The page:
950 is the WRONG idle speed for this engine ANYWAY! The 3800 (first series) should idle 700, give or take 50.
This, as well as the other things you’ve told me, lead me to beleive that the Coolant Temperature Sensor (CTS) is your problem. Go ahead and replace it. See if that takes care of it.
The sensor is only about 12 bucks at Advance Auto. It’s a snap to replace. Definitely worth a shot.
There should be a couple of coolant temperature sensors, one for the fan, one for the gauge and one for the ECM. Its the one for the ECM you want to replace.
But, did your mechanic check for vacuum leaks around the intake manifold gasket? Spray some carburetor/fuel injector cleaner or wd40 around the intake manifold gasket to see if the idle drops, or kicks up depending on the product used. Any change indicates the intake manifold gasket has a leak. Some GM v6 engines have issues with this gasket, but I don’t think the 3800 is one of them, but it wouldn’t hurt to check.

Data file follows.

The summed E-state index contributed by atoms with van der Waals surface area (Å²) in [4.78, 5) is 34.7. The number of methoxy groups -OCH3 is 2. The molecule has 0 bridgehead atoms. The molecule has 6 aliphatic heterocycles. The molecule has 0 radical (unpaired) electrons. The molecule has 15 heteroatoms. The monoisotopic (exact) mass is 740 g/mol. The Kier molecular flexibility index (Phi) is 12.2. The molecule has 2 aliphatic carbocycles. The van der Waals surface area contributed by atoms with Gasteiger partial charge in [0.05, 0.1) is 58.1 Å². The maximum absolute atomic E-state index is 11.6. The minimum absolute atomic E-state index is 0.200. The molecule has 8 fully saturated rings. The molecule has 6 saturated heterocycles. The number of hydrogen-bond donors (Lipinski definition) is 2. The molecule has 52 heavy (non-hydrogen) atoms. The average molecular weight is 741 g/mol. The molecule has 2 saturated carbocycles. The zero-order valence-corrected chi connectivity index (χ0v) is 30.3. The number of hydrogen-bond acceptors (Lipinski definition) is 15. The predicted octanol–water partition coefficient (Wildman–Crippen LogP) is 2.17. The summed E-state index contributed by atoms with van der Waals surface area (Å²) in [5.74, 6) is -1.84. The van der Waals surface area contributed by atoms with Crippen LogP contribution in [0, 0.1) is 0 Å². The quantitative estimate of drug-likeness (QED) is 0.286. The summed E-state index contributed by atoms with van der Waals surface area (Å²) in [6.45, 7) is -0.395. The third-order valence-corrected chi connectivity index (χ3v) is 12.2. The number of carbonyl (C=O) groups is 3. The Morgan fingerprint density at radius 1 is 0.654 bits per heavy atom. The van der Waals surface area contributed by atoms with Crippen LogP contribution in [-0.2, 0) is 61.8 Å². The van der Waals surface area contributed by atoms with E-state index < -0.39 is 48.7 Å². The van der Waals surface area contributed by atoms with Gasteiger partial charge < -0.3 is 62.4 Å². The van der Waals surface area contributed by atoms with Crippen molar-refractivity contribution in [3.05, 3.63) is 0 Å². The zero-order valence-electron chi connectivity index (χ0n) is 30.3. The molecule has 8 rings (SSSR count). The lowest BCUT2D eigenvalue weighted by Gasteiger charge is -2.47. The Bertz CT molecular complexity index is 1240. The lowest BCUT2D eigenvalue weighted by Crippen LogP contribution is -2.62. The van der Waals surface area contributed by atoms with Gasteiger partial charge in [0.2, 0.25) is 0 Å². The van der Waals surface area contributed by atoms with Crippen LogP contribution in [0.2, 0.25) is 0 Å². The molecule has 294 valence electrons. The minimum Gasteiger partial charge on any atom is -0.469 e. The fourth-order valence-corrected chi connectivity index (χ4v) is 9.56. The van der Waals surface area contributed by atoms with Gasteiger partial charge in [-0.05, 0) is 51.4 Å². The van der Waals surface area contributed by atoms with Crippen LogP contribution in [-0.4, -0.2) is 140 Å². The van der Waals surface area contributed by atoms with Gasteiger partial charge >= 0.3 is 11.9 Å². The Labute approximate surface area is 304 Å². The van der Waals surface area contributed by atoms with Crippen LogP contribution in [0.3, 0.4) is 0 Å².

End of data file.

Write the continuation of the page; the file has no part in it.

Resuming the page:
The 3800 was not part of the infamous intake manifold gasket issue family. At least, not this incarnation of the 3800. This is a Series I engine.
Also, on the series one, there’s only one coolant temp sensor. It’s the ECT (Engine Coolant Temperature) sensor and it’ll be either in the cooling passage at the intake manifold or near the thermostat housing. It reports temperature directly to the PCM, which uses it to calculate mixture and control the fans. The PCM also reports this sensor’s reading to the BCM (Body Computer) which controls the dash gauges.
Is the throttle body clean? Many idle problems are caused by gummed up throttles and IAC passages.